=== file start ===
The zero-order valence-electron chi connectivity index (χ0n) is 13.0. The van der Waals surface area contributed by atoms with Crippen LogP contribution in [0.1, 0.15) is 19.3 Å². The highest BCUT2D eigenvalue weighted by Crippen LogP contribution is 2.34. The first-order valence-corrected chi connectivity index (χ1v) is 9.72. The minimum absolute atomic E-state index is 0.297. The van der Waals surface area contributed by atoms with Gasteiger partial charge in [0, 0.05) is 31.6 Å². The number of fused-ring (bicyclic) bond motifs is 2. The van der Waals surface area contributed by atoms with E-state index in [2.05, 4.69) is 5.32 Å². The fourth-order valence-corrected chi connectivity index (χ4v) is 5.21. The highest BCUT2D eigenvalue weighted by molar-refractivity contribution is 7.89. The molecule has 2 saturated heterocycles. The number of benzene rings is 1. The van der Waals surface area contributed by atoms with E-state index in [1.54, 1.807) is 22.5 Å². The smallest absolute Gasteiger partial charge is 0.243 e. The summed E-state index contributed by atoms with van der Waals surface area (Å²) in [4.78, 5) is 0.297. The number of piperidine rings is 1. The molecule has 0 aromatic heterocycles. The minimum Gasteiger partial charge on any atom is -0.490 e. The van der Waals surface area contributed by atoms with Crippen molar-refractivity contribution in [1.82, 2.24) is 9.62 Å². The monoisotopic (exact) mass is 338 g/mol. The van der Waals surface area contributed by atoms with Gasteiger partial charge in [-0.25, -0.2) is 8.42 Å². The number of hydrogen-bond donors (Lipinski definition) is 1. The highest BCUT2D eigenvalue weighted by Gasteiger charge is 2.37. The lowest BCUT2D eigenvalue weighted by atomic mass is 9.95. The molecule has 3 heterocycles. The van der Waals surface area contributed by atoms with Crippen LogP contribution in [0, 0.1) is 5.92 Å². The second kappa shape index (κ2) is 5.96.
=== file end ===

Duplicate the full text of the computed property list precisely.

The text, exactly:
The zero-order valence-electron chi connectivity index (χ0n) is 13.0. The van der Waals surface area contributed by atoms with Crippen LogP contribution in [0.1, 0.15) is 19.3 Å². The highest BCUT2D eigenvalue weighted by Crippen LogP contribution is 2.34. The first-order valence-corrected chi connectivity index (χ1v) is 9.72. The minimum absolute atomic E-state index is 0.297. The van der Waals surface area contributed by atoms with Gasteiger partial charge in [0, 0.05) is 31.6 Å². The number of fused-ring (bicyclic) bond motifs is 2. The van der Waals surface area contributed by atoms with E-state index in [2.05, 4.69) is 5.32 Å². The fourth-order valence-corrected chi connectivity index (χ4v) is 5.21. The highest BCUT2D eigenvalue weighted by molar-refractivity contribution is 7.89. The molecule has 2 saturated heterocycles. The number of benzene rings is 1. The van der Waals surface area contributed by atoms with E-state index in [1.54, 1.807) is 22.5 Å². The smallest absolute Gasteiger partial charge is 0.243 e. The summed E-state index contributed by atoms with van der Waals surface area (Å²) in [4.78, 5) is 0.297. The number of piperidine rings is 1. The molecule has 0 aromatic heterocycles. The minimum Gasteiger partial charge on any atom is -0.490 e. The van der Waals surface area contributed by atoms with Crippen molar-refractivity contribution in [1.82, 2.24) is 9.62 Å². The monoisotopic (exact) mass is 338 g/mol. The van der Waals surface area contributed by atoms with Gasteiger partial charge in [-0.25, -0.2) is 8.42 Å². The number of hydrogen-bond donors (Lipinski definition) is 1. The highest BCUT2D eigenvalue weighted by Gasteiger charge is 2.37. The lowest BCUT2D eigenvalue weighted by atomic mass is 9.95. The molecule has 3 heterocycles. The van der Waals surface area contributed by atoms with Crippen LogP contribution in [0, 0.1) is 5.92 Å². The second kappa shape index (κ2) is 5.96.